12 Books About Grief That Offer Comfort and Healing
If you've experienced a loss (or know someone who has), pick up one of these books about grief, which offer comfort and hope in the midst of pain
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Finding comfort after a loss
Grief is extremely difficult to process, but each of us will experience it at some point in our lives. When we do, we’ll face questions we may not be able to answer on our own: How do you move forward after your life changes in the blink of an eye? Is it possible to fully heal after loss? How can the earth continue to spin when your world has come to a complete stop? Reading inspirational books can offer solace during tough times, but your current pain from loss may require the grief-focused practices of a different book genre. Books about grief, specifically, take a more careful approach and may pave the way to healing.
Leaning on the words of others who have experienced a loss can reassure you that you’re not alone. Still, it can be intimidating to find grief books that will best assist your specific grieving process or resonate with a loved one in trying times. The first thing to know is that the best books about grief are those that readers can relate to and find comfort in.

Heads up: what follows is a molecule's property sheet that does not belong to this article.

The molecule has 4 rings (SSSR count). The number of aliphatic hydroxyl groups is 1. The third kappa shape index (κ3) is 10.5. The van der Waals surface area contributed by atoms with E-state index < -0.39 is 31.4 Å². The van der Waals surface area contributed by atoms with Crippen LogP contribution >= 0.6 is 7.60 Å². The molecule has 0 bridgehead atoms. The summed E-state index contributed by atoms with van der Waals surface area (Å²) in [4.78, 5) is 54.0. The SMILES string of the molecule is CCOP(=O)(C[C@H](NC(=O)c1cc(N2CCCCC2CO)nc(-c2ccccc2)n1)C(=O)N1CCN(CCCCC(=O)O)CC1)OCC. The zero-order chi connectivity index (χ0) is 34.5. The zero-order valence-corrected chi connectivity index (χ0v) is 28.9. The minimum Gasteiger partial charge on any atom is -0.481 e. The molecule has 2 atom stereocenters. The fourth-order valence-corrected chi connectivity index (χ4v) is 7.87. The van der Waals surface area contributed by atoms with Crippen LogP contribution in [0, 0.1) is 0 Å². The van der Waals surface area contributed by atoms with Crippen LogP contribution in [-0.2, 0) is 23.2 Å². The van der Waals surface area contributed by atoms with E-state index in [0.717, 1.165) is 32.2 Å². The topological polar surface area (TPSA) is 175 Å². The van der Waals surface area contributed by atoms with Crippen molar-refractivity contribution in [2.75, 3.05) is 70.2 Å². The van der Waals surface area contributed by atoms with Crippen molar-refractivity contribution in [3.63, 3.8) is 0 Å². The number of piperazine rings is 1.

For even more advice, we turned to therapists and mental health professionals who deal with the heavy topic for a living. They recommended books that will best get someone through the grieving process in a healthy way. Whether you’re looking for yourself or want to include a book in a sympathy gift along with a condolence message for someone you care about, these 12 books about grief—the majority of them recommended by experts—are must-reads.
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1. It’s OK That You’re Not OK: Meeting Grief and Loss in a Culture That Doesn’t Understand by Megan Devine
Best for: Those who want to feel understood